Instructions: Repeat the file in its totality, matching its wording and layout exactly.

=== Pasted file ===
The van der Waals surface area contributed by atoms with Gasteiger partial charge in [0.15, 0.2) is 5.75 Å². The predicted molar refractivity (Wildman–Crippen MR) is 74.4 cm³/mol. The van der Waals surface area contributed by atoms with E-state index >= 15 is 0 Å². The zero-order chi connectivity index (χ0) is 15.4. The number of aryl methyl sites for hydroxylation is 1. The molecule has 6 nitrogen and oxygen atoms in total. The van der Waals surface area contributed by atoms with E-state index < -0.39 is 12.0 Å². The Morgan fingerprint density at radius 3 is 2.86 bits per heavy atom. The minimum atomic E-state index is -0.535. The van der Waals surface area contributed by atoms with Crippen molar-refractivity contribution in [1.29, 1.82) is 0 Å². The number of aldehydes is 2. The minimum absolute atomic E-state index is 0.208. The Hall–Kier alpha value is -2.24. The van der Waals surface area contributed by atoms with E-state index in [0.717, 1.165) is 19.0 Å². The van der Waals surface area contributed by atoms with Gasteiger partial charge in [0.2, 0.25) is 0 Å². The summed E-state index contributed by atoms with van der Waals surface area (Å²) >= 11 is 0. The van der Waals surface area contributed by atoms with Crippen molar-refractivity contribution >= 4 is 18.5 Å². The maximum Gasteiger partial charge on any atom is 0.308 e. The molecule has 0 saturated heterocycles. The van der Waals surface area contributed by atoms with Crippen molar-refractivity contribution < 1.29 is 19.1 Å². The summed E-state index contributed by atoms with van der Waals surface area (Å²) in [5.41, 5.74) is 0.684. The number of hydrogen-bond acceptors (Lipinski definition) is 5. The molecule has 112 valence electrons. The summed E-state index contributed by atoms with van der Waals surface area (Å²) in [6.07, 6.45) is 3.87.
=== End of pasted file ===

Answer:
The van der Waals surface area contributed by atoms with Gasteiger partial charge in [0.15, 0.2) is 5.75 Å². The predicted molar refractivity (Wildman–Crippen MR) is 74.4 cm³/mol. The van der Waals surface area contributed by atoms with E-state index >= 15 is 0 Å². The zero-order chi connectivity index (χ0) is 15.4. The number of aryl methyl sites for hydroxylation is 1. The molecule has 6 nitrogen and oxygen atoms in total. The van der Waals surface area contributed by atoms with E-state index < -0.39 is 12.0 Å². The Morgan fingerprint density at radius 3 is 2.86 bits per heavy atom. The minimum atomic E-state index is -0.535. The van der Waals surface area contributed by atoms with Crippen molar-refractivity contribution in [1.29, 1.82) is 0 Å². The number of aldehydes is 2. The minimum absolute atomic E-state index is 0.208. The Hall–Kier alpha value is -2.24. The van der Waals surface area contributed by atoms with E-state index in [0.717, 1.165) is 19.0 Å². The van der Waals surface area contributed by atoms with Gasteiger partial charge in [0.2, 0.25) is 0 Å². The summed E-state index contributed by atoms with van der Waals surface area (Å²) >= 11 is 0. The van der Waals surface area contributed by atoms with Crippen molar-refractivity contribution >= 4 is 18.5 Å². The maximum Gasteiger partial charge on any atom is 0.308 e. The molecule has 0 saturated heterocycles. The van der Waals surface area contributed by atoms with Crippen molar-refractivity contribution < 1.29 is 19.1 Å². The summed E-state index contributed by atoms with van der Waals surface area (Å²) in [5.41, 5.74) is 0.684. The number of hydrogen-bond acceptors (Lipinski definition) is 5. The molecule has 112 valence electrons. The summed E-state index contributed by atoms with van der Waals surface area (Å²) in [6.07, 6.45) is 3.87.